Nanoparticle-facilitated transport of uranium and nickel in contaminated sediments near a nuclear weapons processing facility
Buettner, Shea Westin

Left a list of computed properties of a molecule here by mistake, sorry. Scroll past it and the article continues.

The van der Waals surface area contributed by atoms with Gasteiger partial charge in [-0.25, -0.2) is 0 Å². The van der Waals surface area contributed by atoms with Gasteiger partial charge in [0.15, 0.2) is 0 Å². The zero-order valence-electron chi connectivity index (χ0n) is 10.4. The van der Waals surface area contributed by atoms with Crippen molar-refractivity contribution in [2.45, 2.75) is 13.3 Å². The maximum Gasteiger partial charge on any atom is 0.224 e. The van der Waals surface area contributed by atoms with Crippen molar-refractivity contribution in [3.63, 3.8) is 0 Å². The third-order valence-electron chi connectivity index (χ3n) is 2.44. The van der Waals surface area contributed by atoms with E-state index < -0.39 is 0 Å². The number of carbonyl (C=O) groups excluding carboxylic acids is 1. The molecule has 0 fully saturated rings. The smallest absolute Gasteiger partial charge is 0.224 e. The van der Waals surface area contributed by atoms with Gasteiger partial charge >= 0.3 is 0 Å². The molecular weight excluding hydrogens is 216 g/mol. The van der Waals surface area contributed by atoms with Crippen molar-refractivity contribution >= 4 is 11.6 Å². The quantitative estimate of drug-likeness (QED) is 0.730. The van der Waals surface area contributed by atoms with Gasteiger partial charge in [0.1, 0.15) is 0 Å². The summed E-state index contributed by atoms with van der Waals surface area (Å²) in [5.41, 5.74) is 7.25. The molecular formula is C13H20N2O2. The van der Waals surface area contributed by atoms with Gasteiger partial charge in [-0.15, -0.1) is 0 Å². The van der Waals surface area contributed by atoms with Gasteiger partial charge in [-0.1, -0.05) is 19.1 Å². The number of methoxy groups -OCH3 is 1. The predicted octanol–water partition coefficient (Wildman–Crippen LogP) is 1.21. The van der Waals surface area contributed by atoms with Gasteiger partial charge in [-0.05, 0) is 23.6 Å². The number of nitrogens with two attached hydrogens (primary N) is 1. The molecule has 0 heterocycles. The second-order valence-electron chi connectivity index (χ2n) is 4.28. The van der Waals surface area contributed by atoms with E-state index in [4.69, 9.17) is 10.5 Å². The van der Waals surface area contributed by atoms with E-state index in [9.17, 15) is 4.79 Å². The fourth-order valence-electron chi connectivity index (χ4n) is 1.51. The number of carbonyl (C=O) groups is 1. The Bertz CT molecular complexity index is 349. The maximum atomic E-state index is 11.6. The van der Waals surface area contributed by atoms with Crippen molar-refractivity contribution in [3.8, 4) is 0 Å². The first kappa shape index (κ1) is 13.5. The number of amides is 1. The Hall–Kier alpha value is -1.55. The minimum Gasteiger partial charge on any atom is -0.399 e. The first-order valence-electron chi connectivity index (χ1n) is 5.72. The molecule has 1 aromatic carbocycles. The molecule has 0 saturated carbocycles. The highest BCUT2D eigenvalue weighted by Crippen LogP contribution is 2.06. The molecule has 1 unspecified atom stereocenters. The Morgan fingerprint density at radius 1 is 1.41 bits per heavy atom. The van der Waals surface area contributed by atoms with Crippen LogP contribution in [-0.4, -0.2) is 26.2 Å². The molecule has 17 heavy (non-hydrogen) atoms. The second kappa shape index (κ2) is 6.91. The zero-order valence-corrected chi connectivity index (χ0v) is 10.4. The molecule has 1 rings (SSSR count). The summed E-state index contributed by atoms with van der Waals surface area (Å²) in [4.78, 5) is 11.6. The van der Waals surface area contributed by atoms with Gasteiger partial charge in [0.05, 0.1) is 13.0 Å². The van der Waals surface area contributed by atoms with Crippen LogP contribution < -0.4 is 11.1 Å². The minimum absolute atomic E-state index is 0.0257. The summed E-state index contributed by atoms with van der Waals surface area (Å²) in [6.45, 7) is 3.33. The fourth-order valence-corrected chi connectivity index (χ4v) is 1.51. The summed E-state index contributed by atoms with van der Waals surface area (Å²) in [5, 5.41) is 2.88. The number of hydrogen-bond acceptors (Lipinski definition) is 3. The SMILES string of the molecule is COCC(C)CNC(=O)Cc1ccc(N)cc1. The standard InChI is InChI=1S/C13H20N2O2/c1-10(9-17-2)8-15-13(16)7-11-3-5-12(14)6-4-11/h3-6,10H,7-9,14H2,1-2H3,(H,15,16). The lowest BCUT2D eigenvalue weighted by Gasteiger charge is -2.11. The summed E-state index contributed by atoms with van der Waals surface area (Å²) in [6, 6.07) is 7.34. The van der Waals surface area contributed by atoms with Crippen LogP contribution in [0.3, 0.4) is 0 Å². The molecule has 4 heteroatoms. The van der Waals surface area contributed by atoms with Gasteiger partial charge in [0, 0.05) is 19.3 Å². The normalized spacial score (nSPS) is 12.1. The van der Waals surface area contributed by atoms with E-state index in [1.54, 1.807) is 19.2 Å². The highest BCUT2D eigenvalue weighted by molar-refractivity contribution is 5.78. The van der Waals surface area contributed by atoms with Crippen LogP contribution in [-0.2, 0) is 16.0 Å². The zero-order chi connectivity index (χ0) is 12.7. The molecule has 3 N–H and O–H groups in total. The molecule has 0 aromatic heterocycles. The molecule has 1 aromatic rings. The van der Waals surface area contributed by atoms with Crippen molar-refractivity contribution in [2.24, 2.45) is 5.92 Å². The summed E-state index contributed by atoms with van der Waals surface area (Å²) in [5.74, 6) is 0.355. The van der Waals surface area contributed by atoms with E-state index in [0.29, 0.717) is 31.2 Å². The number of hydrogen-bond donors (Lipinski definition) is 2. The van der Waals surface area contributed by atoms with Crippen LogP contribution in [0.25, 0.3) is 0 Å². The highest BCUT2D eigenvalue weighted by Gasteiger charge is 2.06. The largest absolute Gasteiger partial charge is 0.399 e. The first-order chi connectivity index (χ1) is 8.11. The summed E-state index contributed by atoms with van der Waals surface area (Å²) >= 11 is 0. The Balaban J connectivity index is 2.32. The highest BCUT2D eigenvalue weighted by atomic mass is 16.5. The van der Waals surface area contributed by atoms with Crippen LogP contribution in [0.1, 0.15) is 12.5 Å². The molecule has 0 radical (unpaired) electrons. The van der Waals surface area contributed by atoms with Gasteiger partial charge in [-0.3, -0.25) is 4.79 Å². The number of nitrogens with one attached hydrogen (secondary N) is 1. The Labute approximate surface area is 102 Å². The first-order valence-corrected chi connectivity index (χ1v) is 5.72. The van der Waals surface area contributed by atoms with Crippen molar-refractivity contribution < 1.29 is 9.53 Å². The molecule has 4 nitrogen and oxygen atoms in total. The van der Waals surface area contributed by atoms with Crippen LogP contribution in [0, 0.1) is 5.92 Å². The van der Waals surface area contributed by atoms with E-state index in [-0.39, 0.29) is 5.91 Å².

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The Department of Energy’s Savannah River Site (SRS) has released a total of over 44,000 kg of depleted uranium (U) and a similar amount of nickel (Ni) into the Tims Branch-Steed Pond (TBSP) system. Failure of the Steed Pond dam in the 1980s exposed sediments that facilitated significant transfer of U to downstream ecosystems largely in association with particulates suspended during rainfall events. In order to evaluate the effects of TBSP re-vegetation, we assessed U mass flux during rain events, and spiked TBSP soils with several different amendments after oxic, anoxic, and pH adjusted laboratory incubations. Current storm event U mass flux has diminished since re-vegetation. Soil incubations indicated anoxic conditions in seasonally saturated sediments were potentially a major source of generating mobile U, while phosphate amendments can generate colloids. Understanding conditions responsible for U dispersion in contaminated systems and the forms of this U may lead to controlling future mobilization.